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Mundt, Kerry; Sharp, Byron; Dawes, John (2003) “An Investigation of Multi-Product Loyalty in Financial Services”, Aust

and NZ Marketing Academy Conference 2003 Proceedings, University of South Australia, Adelaide.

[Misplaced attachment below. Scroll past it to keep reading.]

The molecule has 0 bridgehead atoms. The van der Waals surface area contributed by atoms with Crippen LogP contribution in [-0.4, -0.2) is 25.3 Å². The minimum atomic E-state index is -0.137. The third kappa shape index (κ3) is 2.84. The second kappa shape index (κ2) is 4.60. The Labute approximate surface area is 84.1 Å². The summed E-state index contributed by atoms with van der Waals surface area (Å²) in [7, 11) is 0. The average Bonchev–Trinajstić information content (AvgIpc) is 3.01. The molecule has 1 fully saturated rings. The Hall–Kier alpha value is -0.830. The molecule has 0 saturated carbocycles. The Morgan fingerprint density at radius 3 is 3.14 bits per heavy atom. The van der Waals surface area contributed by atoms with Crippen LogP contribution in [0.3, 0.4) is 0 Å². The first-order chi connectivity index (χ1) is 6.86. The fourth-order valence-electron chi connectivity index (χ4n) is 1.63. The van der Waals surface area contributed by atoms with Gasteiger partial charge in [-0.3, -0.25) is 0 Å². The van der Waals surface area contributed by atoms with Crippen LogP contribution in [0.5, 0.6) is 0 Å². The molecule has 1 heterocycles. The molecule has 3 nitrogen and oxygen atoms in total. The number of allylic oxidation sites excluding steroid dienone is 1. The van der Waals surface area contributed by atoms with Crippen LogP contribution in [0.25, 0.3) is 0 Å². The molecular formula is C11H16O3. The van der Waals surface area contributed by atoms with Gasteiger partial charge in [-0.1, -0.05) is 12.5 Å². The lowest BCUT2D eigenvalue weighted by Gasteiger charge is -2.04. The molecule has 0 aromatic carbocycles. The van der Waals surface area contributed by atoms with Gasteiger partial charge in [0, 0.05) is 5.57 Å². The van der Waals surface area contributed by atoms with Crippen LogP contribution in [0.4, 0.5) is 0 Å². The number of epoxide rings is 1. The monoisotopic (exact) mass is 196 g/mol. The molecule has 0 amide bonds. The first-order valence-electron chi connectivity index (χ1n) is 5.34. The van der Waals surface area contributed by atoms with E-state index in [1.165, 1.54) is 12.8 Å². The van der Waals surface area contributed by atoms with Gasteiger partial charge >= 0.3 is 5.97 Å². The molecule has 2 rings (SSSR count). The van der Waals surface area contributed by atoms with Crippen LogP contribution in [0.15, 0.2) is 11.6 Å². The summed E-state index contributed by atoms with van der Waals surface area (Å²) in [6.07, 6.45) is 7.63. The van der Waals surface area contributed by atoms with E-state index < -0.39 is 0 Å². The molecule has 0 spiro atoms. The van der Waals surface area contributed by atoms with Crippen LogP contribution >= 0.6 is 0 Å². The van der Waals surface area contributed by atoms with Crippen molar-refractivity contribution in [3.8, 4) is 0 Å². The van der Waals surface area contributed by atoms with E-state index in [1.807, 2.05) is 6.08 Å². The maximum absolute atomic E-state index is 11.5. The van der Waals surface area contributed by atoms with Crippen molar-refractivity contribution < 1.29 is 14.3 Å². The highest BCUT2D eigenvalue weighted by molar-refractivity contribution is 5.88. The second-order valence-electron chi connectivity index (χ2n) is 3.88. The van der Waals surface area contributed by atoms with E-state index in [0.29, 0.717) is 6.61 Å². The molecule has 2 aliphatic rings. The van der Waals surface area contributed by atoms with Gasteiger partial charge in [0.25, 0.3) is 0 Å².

An Investigation of Multi-Product Loyalty in Financial Services Kerry Mundt, Byron Sharp & John Dawes University of South Australia Keywords: loyalty, cross-selling Track: Buyer Behaviour Abstract This paper extends formal knowledge concerning loyalty to identify patterns in multi-product loyalty in financial services. The study found that (1) the average number of financial services products per customer varies little between providers – around “2” per customer; (2) financial institutions typically are the main financial institution to two thirds of their customer base; and (3) financial institutions typically have around 30-35% of the ‘share of wallet’ of their customers. These patterns are very similar to the well-established patterns within single repertoire product categories (eg, grocery products). We interpret these findings as suggesting that ‘cross selling’ is a difficult route for growth in financial services. This is because cross product holding performance appears predictable with no provider being able to substantially outperform its competitors. Introduction A great deal is known about loyalty for brands within a product category. Systematic patterns have been observed and described across numerous product categories, countries and time. For example, brands differ substantially in terms of the number of customers they have (high market share brands having more customers) but little in terms of how loyal those customers are (how often they buy that brand). A comprehensive theory even exists that predicts and explains these patterns – the NBD-Dirichlet (Ehrenberg et al., 2003, Goodhardt et al., 1984). Such work has mainly examined loyalty patterns in repertoire type markets (eg, groceries) but research has also extended this finding to situations such as fuel contracts (Uncles and Ehrenberg, 1990) and motor vehicles (Colombo et al., 2000). Less is known about loyalty in so called subscription markets such as banking (Sharp and Wright, 2000). An important question for marketing people in organisations such as banks and credit unions is - do brands vary systematically in loyalty levels in financial services? This is an important question because managers in financial services frequently use loyalty metrics such as “share of wallet” and average product holdings per customer as key performance indicators. However, as there are few benchmarks to guide managers in this area, little is known about what is achievable. Are objectives such as increasing ‘share of wallet’ or average holdings per customer feasible? There is little guidance in the literature, therefore we analysed empirical data to see if similar patterns in “share loyalty” also occurred in loyalty for financial services when we look at loyal from a multi-product holdings perspective – i.e., loyalty to the one financial service provider across product categories (loans, credit cards, transaction accounts, investments etc).